A catalogue of the law books in the Advocates’ library, Edinburgh, was produced in 1831 by David Irving, author of Memoirs of … George Buchanan and Lives of Scotish Poets, and of The History of Scotish Poetry. The bibliographical erudition of Sir William Hamilton, professor of logic and metaphysics in Edinburgh, is clearly shown in the notes to his published works, such as Discussions on Philosophy and Literature of 1852–3, and his posthumous Lectures on Logic and Metaphysics. Augustus de Morgan held that Hamilton was not a bibliographer: “he knew nothing but the insides of books”; but he suggested that a list of the books quoted in Hamilton’s lectures on logic would form a good bibliography of the subject. The American editor of his Philosophy regarded “his erudition, both in its extent and in its exactness,” as “perfectly provoking”; and a fellow-countryman, with all the instincts of a bibliographer, has more aptly said of him:

  • Summing up the thousands upon thousands of volumes upon all matters of human study and in many languages, which he has passed through his hands, you think he has merely dipped into them or skimmed them, or in some other shape put them to superficial use. You are wrong; he has found his way at once to the very heart of the living matter of each one; between it and him there are henceforth no secrets.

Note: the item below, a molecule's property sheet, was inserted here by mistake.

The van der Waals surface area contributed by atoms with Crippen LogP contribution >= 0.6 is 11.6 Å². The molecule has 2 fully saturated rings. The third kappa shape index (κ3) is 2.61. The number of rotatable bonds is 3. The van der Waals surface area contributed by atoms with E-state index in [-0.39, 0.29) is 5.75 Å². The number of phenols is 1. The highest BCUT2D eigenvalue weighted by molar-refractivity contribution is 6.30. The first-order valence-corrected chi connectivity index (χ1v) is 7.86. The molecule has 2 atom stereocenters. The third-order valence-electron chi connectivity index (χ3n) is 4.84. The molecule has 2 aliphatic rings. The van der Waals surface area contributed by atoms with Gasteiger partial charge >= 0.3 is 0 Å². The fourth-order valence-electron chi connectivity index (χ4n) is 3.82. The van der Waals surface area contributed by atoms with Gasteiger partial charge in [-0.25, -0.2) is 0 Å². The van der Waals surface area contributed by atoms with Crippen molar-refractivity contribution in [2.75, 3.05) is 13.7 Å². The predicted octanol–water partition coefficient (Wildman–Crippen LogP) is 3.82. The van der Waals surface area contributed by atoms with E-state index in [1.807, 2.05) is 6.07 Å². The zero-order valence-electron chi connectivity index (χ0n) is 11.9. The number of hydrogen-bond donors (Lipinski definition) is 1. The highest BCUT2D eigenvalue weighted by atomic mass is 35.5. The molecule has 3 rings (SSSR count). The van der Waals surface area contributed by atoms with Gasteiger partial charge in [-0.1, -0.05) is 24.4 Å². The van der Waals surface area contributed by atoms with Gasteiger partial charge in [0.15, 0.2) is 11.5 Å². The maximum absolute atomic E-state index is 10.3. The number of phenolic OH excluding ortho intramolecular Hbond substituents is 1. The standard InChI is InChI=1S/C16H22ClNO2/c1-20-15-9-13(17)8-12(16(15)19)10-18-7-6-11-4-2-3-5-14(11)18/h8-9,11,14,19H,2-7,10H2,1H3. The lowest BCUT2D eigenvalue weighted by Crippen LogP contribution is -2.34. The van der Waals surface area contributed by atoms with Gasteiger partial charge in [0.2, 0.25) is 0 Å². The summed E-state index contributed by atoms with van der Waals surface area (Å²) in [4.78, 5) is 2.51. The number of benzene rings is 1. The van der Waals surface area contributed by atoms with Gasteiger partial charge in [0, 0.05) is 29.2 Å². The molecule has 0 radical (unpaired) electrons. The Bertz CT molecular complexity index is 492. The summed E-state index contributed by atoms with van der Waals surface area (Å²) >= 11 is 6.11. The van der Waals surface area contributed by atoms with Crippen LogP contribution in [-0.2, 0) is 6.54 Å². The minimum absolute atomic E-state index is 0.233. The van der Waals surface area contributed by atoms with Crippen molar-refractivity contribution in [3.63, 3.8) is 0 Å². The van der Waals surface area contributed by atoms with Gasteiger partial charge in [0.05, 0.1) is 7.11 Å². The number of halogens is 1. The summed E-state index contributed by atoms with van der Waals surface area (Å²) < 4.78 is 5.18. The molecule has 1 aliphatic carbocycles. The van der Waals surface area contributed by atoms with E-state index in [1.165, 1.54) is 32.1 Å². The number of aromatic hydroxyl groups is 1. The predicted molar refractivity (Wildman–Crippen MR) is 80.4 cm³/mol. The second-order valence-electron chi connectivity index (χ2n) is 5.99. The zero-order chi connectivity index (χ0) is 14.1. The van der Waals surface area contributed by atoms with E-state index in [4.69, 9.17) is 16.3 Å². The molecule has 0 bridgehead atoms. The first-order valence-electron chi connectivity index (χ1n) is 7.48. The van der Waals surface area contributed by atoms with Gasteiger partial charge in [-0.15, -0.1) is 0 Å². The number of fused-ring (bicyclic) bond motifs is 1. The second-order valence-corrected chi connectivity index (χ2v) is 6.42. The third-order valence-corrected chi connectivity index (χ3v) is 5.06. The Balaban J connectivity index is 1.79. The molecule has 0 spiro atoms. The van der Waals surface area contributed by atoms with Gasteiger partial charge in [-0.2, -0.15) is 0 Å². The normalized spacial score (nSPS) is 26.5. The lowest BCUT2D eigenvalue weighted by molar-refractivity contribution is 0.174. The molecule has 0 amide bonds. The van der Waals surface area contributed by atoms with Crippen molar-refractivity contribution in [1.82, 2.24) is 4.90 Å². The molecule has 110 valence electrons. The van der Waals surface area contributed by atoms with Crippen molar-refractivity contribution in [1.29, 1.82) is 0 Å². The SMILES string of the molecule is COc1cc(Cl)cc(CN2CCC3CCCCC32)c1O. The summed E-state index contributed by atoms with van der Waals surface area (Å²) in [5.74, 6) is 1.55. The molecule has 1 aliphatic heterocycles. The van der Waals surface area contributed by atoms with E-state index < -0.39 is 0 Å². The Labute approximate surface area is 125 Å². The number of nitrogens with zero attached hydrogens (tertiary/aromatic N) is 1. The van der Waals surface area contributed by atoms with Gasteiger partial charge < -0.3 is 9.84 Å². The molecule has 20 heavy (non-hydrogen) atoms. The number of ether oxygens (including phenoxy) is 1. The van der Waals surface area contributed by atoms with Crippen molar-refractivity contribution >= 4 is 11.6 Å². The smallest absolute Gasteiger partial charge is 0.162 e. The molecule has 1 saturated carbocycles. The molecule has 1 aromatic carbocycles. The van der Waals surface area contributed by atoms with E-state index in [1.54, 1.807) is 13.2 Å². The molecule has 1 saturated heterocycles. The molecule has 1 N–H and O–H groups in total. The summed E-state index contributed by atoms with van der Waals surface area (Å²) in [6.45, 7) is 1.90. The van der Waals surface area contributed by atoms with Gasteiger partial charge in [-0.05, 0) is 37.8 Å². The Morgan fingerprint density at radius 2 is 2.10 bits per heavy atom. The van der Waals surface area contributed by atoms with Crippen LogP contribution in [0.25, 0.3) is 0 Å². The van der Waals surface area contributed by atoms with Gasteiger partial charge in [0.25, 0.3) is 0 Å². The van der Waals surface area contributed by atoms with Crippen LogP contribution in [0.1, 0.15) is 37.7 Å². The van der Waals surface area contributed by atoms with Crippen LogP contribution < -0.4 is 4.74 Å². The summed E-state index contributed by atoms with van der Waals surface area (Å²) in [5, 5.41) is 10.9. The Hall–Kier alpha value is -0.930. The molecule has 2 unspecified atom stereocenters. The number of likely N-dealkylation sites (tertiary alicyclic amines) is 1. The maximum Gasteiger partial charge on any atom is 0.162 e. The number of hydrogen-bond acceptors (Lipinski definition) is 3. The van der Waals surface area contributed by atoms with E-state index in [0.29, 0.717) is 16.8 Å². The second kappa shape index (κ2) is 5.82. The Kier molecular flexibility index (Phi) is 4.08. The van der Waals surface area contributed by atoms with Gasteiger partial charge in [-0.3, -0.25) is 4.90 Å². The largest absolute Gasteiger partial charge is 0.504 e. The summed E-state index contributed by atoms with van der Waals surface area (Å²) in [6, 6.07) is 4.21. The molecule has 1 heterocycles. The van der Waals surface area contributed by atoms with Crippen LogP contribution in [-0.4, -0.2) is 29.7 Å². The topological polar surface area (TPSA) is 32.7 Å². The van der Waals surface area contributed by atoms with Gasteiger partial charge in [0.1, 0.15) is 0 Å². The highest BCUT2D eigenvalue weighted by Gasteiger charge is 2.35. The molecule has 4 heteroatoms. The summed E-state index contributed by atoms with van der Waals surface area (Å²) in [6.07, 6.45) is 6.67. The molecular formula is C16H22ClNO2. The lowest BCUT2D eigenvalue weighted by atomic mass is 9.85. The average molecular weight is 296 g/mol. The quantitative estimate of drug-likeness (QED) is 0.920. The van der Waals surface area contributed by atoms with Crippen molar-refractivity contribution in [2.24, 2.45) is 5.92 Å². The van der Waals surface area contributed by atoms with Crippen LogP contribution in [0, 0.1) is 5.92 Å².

• The Book-Hunter, a discursive volume describing the delights of book-collecting, was written by John Hill Burton, the publication of whose History of Scotland led to his appointment as historiographer royal for that country. A Scotsman who lived long in England, Andrew Lang, wrote a delightful volume, The Library (1881), besides discoursing on “Elzevirs” and on “Bibliomania in France” in his Books and Bookmen (1887).

    A Dictionary of Anonymous and Pseudonymous Literature of Great Britain was published in 1882–8 by Samuel Halkett, keeper of the Advocates’ library (of which he planned the catalogue), and John Laing, librarian of the New college, Edinburgh, author of the excellent catalogue of its library. The religious history of the sixteenth century was the special province of Thomas Graves Law, keeper of the Signet library, Edinburgh, from 1876 to 1904, whose Collected Essays appeared in the latter year. Finally, a new catalogue of the Glasgow university library (with an excellent subject-index) has been prepared by William Purdie Dickson, honorary curator of the library, and papers on the bibliography of chemistry and technology have been written by John Ferguson, of Glasgow, author of Bibliotheca Chemica (1906), Witchcraft Literature of Scotland, and Some Aspects of Bibliography with a list of special bibliographies in the appendix (1907).